The base station may be getting interference from a new nearby device that was recently installed and is using the same radio frequency. This can include cordless phones, microwave ovens, baby monitors, wireless speakers, mice or keyboards. See whether the network speed improves when these devices are moved or turned off. Moving the base station itself may also help.
For apartment dwellers, having neighbours with their own wireless networks crowding the airwaves may also impair performance, especially if everyone's network is set to use the same default channel. To change the router's channel, you need to go into its configuration file (you usually need the base station's password to gain access to these settings). The steps for changing the channel will vary based on the manufacturer, but Linksys has its instructions at snipurl.com/3iibn. Apple's AirPort and AirPort Express base stations can be adjusted by using the AirPort Utility software. Experiment with Channels 1, 6 or 11, as they are far enough apart not to overlap with other channels and may provide a better network signal.
The Command Line Tool of Network Ninjas: traceroute
Every good network administrator reaches for the age-old command line tool traceroute to troubleshoot broken network connections. Traceroute maps the path data packets take from your computer to a web site, and includes every single stop along the way and how long it took to get there. For broken connections, traceroute reveals at what exact point the broken connection is failing, and gives someone with a little knowledge of ping and IP addresses more information about how to resolve the problem.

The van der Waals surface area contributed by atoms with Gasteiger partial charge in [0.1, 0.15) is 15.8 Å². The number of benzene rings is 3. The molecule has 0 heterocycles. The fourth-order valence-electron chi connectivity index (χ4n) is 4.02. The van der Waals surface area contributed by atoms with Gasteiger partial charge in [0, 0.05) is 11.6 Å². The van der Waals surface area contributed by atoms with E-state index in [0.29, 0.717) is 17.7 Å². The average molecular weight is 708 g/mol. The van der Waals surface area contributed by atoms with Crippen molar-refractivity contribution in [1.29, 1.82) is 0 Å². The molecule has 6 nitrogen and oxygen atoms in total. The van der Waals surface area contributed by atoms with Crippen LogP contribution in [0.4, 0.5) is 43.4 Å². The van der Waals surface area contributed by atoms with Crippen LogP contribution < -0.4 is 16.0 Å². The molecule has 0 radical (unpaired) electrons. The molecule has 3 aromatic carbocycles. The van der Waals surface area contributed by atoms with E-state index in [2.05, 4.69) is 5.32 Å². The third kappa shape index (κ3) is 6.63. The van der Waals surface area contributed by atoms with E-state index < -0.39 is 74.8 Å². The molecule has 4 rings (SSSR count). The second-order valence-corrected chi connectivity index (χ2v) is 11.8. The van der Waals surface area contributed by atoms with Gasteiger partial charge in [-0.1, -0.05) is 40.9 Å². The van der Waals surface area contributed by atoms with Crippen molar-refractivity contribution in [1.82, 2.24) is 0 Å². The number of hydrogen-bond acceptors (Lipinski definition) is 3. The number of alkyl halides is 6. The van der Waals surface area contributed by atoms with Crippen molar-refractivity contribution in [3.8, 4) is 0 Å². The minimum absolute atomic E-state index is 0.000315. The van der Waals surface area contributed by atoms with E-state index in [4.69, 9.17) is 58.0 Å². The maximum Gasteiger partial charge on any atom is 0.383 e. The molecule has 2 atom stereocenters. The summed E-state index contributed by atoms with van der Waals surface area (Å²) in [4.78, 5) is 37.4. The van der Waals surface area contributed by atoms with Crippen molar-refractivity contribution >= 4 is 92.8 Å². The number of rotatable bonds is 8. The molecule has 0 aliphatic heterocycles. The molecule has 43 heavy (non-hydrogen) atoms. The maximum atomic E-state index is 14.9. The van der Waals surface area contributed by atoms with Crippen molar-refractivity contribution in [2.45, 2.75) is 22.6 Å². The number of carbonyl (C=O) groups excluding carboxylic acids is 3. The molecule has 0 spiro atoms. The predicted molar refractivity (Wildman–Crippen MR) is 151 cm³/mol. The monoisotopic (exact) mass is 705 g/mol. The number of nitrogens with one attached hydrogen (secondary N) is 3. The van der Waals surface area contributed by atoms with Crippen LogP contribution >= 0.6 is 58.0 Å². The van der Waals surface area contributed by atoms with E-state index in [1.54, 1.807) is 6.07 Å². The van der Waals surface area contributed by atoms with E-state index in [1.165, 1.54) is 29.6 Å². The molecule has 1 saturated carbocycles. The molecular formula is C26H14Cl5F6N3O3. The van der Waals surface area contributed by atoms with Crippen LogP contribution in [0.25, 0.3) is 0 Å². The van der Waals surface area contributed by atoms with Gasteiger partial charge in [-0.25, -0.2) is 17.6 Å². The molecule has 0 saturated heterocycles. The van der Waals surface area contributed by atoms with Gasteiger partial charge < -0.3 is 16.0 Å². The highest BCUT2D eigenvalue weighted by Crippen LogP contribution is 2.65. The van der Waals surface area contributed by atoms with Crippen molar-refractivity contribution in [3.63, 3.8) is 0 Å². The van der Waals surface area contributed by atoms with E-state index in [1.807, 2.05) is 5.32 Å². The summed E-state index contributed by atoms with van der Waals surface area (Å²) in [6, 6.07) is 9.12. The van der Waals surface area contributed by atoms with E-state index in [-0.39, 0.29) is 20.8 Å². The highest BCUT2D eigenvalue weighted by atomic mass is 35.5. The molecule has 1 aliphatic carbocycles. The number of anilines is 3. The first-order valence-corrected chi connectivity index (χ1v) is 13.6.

To give traceroute a spin and see what its output looks like, try this online version (which obviously doesn't help if you can't get online at all).
To run it from your computer, on Windows from the command line type tracert google.com (notice the missing o, u, and e). In a Mac Terminal window, type traceroute google.com. Check out this awesome traceroute tutorial or this traceroute primer to learn more on interpreting traceroute output, which will look something like this on a broken connection where the connection fails on hop 4:
What are your most common internet connection maladies? How do you resolve them? Drop your network troubleshooting knowledge in the comments.
Gina Trapani, Lifehacker's founding editor, never wants to see a "Server not found" message again. Her feature Smarterware appears every week on Lifehacker.